Wednesday, 19 April 2017

Captain America: Steve Rogers #6 - Marvel Comics

CAPTAIN AMERICA: STEVE ROGERS No. 6, December 2016
Despite Nick Spencer’s clarificatory preamble for Issue Six of “Captain America: Steve Rogers” explaining that reality had “been secretly rewritten by Kobik” in order for the ‘First Avenger’ to have shockingly become an Agent of Hydra, many of this comic’s 49,111 readers were probably thinking that something equally as messed up had probably occurred to them too. For whilst this twenty-page periodical’s disinteresting narrative clearly still depicts the ‘Sentinel of Liberty’ manipulating his former team-mates such as Captain Marvel and Iron Man, in order to ensure that his world-wide subversive organisation achieves its aim for global domination, the former politician’s script genuinely seems to bear little resemblance to the publications preceding it.

True, this particular edition is very much a “Civil War II” tie-in, which relies heavily upon events as depicted by writer Brian Michael Bendis in the crossover’s own limited mini-series, and resultantly finds the super-soldier deeply troubled by the “new inhuman who can see the future” because he can “expose Steve’s secret [that he works for the Red Skull] at any moment.” But that shouldn’t mean that the book’s author can automatically assume its audience knows precisely what is taking place elsewhere within the ‘Marvel Universe’, and therefore comprehend why the titular character is pencilled by Javier Pina one moment fighting some unseen enemy alongside Star Lord in The Triskelion, and then in the next panel drawn paternally speaking to a partially-masked Miles Morales, and suggesting that the distraught Spider-Man “go home.”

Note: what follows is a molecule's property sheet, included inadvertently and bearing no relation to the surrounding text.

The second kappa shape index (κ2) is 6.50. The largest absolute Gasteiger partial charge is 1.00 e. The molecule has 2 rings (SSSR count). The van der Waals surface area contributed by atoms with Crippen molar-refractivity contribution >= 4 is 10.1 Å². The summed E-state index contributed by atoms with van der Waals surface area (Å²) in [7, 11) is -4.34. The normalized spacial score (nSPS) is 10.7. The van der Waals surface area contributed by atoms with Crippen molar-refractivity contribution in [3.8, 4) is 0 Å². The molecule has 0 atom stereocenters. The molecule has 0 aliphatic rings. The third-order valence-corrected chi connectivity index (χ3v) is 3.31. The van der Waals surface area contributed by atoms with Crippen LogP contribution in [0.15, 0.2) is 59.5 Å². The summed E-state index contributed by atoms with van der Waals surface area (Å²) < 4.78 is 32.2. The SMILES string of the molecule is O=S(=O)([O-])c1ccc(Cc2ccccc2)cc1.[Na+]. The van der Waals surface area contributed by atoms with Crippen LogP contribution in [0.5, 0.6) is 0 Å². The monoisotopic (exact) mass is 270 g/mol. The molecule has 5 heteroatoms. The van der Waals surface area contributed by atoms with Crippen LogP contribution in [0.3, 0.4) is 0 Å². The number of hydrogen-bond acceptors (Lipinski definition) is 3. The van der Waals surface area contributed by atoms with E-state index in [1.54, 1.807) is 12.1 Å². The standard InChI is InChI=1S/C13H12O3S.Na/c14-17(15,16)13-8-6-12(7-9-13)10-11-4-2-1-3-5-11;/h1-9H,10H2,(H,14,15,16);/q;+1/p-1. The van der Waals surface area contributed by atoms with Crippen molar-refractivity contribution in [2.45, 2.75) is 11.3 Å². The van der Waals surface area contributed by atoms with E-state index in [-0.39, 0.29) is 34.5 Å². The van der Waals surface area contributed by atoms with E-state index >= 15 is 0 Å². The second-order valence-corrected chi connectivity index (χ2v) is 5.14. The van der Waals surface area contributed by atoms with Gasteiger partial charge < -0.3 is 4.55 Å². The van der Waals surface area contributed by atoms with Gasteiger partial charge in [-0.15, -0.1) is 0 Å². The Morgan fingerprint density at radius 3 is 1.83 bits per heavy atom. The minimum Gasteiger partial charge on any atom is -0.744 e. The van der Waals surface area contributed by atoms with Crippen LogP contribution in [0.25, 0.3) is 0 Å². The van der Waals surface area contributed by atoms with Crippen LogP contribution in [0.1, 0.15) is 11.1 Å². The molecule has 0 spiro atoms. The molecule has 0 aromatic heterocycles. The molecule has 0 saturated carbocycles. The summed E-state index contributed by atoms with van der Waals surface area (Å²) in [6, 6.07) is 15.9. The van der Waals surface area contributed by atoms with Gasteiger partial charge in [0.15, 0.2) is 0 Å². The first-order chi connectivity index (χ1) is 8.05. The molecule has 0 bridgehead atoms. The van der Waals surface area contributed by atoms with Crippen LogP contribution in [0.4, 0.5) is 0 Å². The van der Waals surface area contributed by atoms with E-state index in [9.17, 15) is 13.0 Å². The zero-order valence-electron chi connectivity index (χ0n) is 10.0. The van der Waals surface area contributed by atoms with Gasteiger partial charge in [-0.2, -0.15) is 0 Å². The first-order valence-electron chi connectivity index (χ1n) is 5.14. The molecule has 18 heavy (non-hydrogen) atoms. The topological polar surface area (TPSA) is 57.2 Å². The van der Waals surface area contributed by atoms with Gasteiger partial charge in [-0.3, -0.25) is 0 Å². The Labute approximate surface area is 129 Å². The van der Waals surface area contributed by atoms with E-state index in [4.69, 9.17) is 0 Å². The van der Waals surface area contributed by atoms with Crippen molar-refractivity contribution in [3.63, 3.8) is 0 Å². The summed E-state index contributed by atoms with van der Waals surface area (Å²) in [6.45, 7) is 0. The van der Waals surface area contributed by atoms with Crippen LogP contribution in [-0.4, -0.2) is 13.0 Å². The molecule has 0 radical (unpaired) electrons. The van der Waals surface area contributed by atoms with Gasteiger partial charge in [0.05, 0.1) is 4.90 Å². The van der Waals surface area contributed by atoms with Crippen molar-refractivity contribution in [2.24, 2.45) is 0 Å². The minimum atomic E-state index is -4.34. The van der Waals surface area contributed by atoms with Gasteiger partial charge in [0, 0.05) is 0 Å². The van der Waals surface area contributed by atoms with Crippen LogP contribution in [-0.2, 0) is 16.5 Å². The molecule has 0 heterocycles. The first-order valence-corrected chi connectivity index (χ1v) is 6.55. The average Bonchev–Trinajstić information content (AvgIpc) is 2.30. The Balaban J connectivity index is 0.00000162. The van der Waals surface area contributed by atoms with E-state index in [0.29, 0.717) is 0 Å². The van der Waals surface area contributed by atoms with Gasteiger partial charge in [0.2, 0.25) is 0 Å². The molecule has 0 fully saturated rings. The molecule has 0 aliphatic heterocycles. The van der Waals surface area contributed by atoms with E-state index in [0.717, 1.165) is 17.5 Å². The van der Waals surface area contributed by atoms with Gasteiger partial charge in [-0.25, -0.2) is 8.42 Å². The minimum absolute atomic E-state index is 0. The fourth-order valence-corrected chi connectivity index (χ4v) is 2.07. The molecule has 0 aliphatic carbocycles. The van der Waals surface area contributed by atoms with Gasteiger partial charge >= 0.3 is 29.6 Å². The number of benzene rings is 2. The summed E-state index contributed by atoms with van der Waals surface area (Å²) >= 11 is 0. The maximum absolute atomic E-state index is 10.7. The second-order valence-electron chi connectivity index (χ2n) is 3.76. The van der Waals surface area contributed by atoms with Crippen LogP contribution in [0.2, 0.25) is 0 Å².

Fortunately, Spencer does at least repeatedly return to the super-hero’s altered past when as a boy Elisa Sinclair abducted him from his murdered mother’s side and subsequently had the infant indoctrinated by Doctor Sebastian Fenhoff. Gaunt-faced, deeply unhappy, and yet admirably strong-willed, as well as imbued with “considerable academic ability… in areas of problem solving and strategy”, the ‘undersized asthmatic’s attempts to survive an encounter with murderous sharp-toothed hounds, a momentarily tense confrontation with the formidable Kraken, and being kept locked in a dingy-looking cell, all prove welcome returns to this title’s familiar, long-term story-arc of Steve somehow graduating from “a school that trained Hydra soldiers" in the Late Twenties.
Writer: Nick Spencer, Penciler: Javier Pina, and Color Artist: Rachelle Rosenberg

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